Technical Analysis

Written by True Tamplin, BSc, CEPF®

Reviewed by Subject Matter Experts

Updated on January 29, 2024

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The Definition of Technical Analysis

Technical Analysis is built on the assumption that a security's price and volume history can serve as an indicator for future price movements.

Technical Analysis assumes that trading behaviors of other investors occur in patterns and that history will repeat itself.

It is a method used to evaluate securities and identify trading opportunities based on the study of past market data, primarily price and volume.

Instead of focusing on a company's fundamentals, like earnings, financial statements, or industry outlook.

Technical analysts rely on patterns and trends found in charts to predict future price movements.

The Purpose of Technical Analysis

Generally, Fundamental Analysis is used to focus on a security's long-term profitability, whereas Technical Analysis is used for anticipating short-term patterns which can be leveraged for short-term profits.

Technical Analysis has several limitations which investors must consider when using it. The first is that history does not always repeat itself in the same way exactly.

Especially in efficient markets where information is symmetrical, investors will learn over time to preempt identifiable trends and behave differently, therefore changing the trend itself.

Similarly, Technical Analysis can be a self-fulfilling prophecy.

In our earlier example, if every investor uses Analysis Method A, then the security price will never reach 1.5% because the closer the security gets to 1.5%, the less investors will purchase it and push the price higher.

Basic Principles of Technical Analysis

Price Discounts All Information

One of the foundational pillars of technical analysis is that the market price of any asset, be it a stock, commodity, or currency, reflects all available information.

This includes fundamental factors, such as earnings and economic indicators, broader macroeconomic factors, and even market psychology or trader emotions.

Thus, technical analysts argue that all one really needs to analyze and predict future price movements is encapsulated in the price chart.

Price Moves in Trends

Technical analysts believe that prices move in trends. Typically, these trends are classified as upward (bull markets), downward (bear markets), or sideways (ranging markets).

Recognizing these trends early on is the key to profitable trading from a technician's perspective.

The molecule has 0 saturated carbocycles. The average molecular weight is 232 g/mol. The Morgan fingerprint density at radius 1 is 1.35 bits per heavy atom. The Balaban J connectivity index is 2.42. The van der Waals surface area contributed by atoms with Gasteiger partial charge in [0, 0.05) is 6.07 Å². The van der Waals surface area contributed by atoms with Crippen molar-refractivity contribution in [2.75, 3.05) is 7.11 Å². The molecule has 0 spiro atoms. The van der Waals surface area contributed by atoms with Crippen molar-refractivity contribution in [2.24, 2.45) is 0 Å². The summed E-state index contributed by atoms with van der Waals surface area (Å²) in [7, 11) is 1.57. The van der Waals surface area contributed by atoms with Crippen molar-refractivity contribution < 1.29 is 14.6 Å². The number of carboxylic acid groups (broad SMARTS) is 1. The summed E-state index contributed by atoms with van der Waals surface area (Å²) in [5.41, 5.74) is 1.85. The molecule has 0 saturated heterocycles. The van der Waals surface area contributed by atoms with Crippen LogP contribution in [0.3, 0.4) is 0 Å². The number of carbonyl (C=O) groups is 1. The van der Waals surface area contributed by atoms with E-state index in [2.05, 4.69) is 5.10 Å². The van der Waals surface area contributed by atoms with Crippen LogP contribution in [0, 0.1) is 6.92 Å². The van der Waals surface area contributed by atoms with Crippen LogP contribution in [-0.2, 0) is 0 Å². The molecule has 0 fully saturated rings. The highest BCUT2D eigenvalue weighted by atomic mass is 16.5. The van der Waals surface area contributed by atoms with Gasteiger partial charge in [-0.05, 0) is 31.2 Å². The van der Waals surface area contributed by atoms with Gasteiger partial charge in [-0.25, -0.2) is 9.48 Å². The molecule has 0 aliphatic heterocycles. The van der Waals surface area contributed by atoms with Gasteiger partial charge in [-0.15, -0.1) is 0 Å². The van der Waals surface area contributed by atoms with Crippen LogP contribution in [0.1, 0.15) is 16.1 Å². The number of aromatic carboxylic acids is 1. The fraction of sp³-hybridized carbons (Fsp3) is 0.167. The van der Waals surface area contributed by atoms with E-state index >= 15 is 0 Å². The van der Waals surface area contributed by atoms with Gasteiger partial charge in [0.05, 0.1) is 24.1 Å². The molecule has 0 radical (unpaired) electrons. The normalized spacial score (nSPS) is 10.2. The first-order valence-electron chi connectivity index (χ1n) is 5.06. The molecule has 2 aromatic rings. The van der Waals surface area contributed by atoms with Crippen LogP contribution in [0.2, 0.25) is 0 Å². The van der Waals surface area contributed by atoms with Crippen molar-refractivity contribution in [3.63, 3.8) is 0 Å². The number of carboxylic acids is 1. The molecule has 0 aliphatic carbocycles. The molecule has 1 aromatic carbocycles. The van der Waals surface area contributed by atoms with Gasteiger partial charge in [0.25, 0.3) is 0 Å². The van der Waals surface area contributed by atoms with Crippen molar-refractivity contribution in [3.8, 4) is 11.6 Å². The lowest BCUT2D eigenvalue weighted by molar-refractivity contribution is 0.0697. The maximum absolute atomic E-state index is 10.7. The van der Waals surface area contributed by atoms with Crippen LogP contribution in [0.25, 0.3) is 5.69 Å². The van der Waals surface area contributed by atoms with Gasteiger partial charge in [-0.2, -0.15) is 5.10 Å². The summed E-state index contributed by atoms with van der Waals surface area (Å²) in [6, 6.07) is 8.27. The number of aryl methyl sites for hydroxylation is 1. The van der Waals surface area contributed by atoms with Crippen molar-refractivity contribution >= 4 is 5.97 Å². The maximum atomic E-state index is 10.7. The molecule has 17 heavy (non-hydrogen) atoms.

Once a trend is established, it's more likely to continue than to reverse. This principle serves as the basis for many trading strategies, and the main task for many analysts is determining when a trend may be starting or ending.

History Tends to Repeat Itself

This principle primarily revolves around the consistent aspect of market psychology.

Technical analysts posit that historical price movements tend to repeat themselves over time due to the collective and consistent emotional responses of market participants.

As such, certain patterns that have been recurrent in the past can be used as benchmarks to predict future price movements.

The recognition of these patterns, be they head and shoulders, double tops, or triangles, forms a significant component of technical trading strategies.

Basic Principles of Technical Analysis

Indicators Used in Technical Analysis

Moving Averages

One of the most common tools in the arsenal of a technical analyst is the moving average. It plots the average price of a security over a set number of days.

There are various types of moving averages, such as the simple moving average (SMA) and the exponential moving average (EMA).

When the price of a security crosses its moving average, or when two moving averages cross over each other, it can signal a potential trend reversal, providing trading opportunities.

For instance, a common strategy involves buying a stock when its short-term moving average crosses above its long-term moving average.

Relative Strength Index (RSI)

RSI is a momentum oscillator that measures the speed and change of price movements. It oscillates between zero and 100 and is typically used to identify overbought or oversold conditions in a traded security.

If the RSI surpasses 70, it might mean that the asset is overbought and could be due for a price pullback. Conversely, if it drops below 30, the asset may be oversold, signaling a potential price increase.

By comparing the levels of the RSI, traders can ascertain potential buy or sell opportunities.

Moving Average Convergence Divergence (MACD)

The MACD is a trend-following momentum indicator that shows the relationship between two moving averages of a security’s price.

It consists of the MACD line, signal line, and the histogram. Trading signals are generated when the MACD line crosses the signal line.

For instance, when the MACD line crosses above the signal line, it can be a bullish sign, suggesting a potential buy opportunity. Conversely, when the MACD line crosses below the signal line, it can be a bearish signal.

Indicators Used in Technical Analysis

Advantages of Technical Analysis

Historical Price Patterns

Technical analysis offers the distinctive advantage of identifying recurring historical price patterns.

By charting the movement of security prices, technicians can pinpoint patterns that tend to repeat over time.

These patterns, such as double tops, flags, and triangles, have been recognized for decades and serve as reliable indicators for future price movements.

This predictable repetition stems from market psychology and the collective behavior of market participants.

Recognizing these patterns gives traders the confidence to make informed decisions, as they are basing their moves on tested and proven market behaviors.